Chinese Church VoicesChurch and Society

An Interview with Zhao Xiao

Chinese Church Voices is a weekly column of the ChinaSource Blog providing translations of original writing by Christians in China. The views represented are entirely those of the original author; inclusion in Chinese Church Voices does not imply or equal an endorsement by ChinaSource.


In 2008, prior to the Beijing Olympics, Chicago Tribune journalist Evan Osnos produced a piece for the PBS program Frontline called "Jesus in China," in which he explored the growth of Christianity and its potential to transform China. He interviewed Christians from rural house churches, urban house churches (including Pastor Jin, who was featured in the previous post), Three-Self churches, and academics.

One of the academics he talked to was Dr. Zhao Xiao, a prominent Christian economist who argues that Christianity can be a positive force for China's economic development. As a result of his research on Christianity, he became a Christian.

Dr. Zhao continues to speak and write on this subject, both inside of China and outside. He is active on China's micro-blogging platform Weibo (@zhaoxiaolovegod), where he has more than 4 million followers.

Here are some excerpts from the interview by Osnos:

Evan Osnos: When did you begin studying the U.S. markets to write the article about Christianitys influence on them?
Zhao Xiao: I wrote it in 2002. During that time, I went to America to observe and study what kind of differences there are between the market economies of the United States and China. The one fundamental difference I discovered is that, in America, there are churches everywhere. On the other hand, in Chinaand Ill crack a joke there are bathhouses everywhere. So I wrote an article entitled "Market Economies With Churches and Market Economies Without Churches." This is the first time in the 20 years of China's reform and opening up that anyone in the field of economics undertook a comparison of different market economies from the perspective of morality and a moral market.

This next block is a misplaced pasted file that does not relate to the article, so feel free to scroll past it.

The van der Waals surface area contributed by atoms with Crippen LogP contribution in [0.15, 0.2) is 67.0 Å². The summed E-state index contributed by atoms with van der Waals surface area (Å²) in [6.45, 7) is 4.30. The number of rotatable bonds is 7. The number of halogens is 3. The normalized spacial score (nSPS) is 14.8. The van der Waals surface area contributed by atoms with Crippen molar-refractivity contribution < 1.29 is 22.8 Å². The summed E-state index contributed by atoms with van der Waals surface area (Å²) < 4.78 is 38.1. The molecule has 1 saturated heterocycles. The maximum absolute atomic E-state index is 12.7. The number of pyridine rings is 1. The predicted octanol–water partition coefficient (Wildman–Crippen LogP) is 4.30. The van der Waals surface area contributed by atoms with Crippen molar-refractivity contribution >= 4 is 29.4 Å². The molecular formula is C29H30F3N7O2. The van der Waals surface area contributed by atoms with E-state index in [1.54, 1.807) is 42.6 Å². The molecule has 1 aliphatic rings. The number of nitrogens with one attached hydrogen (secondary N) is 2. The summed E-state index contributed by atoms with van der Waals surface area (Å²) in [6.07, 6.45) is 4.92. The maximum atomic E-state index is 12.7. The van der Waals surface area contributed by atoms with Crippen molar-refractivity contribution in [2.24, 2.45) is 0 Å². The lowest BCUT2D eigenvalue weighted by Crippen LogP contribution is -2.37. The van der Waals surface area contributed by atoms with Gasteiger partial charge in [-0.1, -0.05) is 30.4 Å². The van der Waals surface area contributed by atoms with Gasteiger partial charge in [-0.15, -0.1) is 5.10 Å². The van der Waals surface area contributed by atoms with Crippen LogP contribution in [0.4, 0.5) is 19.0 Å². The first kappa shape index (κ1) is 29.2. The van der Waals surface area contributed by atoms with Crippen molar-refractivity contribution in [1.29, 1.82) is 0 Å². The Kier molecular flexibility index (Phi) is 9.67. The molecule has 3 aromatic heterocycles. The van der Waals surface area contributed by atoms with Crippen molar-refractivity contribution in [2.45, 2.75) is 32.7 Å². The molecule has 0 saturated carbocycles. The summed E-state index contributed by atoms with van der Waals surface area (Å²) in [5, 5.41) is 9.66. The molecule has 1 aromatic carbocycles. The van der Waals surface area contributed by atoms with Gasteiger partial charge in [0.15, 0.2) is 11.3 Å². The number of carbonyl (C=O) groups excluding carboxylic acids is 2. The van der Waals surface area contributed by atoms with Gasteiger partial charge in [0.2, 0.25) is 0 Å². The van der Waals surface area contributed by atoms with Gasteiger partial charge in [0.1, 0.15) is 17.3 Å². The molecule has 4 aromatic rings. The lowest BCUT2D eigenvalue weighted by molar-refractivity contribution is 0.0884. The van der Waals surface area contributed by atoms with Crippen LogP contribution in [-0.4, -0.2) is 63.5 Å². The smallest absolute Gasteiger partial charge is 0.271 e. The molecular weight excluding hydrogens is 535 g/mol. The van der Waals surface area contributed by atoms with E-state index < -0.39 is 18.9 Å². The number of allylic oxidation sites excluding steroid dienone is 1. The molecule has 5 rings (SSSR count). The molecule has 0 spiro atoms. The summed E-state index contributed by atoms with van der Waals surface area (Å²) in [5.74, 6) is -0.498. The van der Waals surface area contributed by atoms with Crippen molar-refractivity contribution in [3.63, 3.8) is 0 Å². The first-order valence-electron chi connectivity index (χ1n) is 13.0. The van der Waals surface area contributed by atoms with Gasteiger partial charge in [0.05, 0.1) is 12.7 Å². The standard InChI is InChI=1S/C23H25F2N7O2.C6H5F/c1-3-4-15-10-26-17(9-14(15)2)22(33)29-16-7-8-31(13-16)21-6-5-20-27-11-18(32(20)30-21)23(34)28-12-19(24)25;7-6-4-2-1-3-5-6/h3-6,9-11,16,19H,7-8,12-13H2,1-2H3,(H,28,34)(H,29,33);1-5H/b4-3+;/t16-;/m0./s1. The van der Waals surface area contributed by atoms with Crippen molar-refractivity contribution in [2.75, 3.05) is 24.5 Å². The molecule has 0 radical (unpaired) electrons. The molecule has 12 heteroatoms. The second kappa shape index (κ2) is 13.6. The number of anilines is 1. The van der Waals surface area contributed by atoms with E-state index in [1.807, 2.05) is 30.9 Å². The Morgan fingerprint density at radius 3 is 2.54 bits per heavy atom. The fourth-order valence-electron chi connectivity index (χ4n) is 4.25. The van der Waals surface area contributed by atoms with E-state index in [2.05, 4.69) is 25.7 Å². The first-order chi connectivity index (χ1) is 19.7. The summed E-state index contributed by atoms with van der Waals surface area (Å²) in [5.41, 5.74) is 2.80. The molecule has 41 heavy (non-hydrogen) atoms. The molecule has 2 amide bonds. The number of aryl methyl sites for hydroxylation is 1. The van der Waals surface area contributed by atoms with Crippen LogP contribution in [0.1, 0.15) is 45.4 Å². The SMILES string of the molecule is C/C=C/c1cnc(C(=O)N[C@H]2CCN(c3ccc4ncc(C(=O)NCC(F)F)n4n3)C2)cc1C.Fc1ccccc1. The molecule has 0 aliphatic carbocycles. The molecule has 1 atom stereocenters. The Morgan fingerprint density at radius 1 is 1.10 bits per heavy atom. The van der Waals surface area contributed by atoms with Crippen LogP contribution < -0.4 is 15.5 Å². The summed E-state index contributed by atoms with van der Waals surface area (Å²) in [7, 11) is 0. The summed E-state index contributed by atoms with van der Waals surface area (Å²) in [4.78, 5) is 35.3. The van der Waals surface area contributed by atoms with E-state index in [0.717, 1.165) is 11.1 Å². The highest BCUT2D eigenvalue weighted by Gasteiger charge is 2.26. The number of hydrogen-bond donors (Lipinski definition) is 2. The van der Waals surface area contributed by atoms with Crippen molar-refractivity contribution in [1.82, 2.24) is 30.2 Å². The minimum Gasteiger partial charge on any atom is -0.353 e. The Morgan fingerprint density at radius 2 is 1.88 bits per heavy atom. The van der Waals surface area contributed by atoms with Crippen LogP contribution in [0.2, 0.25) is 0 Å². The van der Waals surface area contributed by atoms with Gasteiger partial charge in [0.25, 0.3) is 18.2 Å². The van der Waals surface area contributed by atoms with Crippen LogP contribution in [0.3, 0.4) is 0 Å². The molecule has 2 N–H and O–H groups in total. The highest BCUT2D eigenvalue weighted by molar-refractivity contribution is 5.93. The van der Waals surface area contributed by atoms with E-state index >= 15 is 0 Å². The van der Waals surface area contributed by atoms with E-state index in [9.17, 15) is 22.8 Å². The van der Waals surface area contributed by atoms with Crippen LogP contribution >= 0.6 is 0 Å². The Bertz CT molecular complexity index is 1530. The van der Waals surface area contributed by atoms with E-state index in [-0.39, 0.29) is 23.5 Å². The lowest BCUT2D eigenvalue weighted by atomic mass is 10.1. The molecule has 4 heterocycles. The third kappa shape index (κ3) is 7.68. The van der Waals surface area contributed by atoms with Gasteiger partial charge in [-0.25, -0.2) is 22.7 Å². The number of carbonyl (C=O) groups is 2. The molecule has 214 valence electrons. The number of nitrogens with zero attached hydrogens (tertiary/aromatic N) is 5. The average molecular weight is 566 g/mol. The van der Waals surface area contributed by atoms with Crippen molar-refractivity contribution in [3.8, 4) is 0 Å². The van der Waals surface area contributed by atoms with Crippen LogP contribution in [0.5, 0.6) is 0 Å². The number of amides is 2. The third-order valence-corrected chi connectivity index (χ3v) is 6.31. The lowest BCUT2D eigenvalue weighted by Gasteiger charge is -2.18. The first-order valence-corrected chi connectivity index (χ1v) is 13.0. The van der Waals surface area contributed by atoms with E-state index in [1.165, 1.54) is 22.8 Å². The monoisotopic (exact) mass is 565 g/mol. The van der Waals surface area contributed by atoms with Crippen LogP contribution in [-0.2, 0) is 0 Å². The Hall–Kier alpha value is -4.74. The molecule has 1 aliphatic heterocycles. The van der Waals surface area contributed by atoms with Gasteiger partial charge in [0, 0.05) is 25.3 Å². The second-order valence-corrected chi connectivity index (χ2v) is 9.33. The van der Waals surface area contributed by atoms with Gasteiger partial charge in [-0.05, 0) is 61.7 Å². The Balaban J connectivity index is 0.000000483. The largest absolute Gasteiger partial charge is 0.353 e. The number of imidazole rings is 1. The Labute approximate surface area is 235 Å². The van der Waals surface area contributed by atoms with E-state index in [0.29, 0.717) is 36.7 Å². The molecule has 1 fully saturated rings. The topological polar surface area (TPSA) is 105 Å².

Evan Osnos: What would a blend of Christian beliefs and Chinese culture bring to China?
Zhao Xiao: I believe that it will bring two things, and these two things will be very important for the future social structure of China. The first thing it will bring is a spirit of contracts. We know that, whether it is a market economy or a constitutional system, behind them all is a civilization based upon rules. So what we need is a group of people who observe rules. Only then can this system work with highest efficiency. And this spirit of contracts, it comes from belief in Christianity, because we know that in the Bible, for instance, there are the Ten Commandments. These are contracts God signed with humans.The second thing it will bring is the spirit of universal love. There is no culture that can match Christianitys degree of prizing love, because what it emphasizes is a form of unconditional love, a love for everyone, including those who are not lovable, including those who have hurt you or oppressed you. You have to love them, regardless of whether they are good or bad to you, regardless of whoever they are, you must love them. So this kind of love is a sign of the openness of modern society and modern civilization.
It is commonly said that the traditional love in China is called a hierarchical love, a love with ranks, with differences. In recent history, there was a great man in China, and even he said this: "I f others do not wrong me, then I do not wrong them. If others wrong me, I will necessarily wrong others. Commonly, Chinese people believe this, especially in the past few decades; Chinese people commonly use the phrase there is no love without reason and no hate without reason. Well, this kind of culture and attitude has caused us to be unable to love others. But if Chinese society wants to have more openness, more harmony, then it needs the spirit of universal love.

You can find the entire interview here.

Image source: Sunday Night Traffic At Guomao, Beijing, by Jens Schott Knudsen, via Flickr

ChinaSource Team

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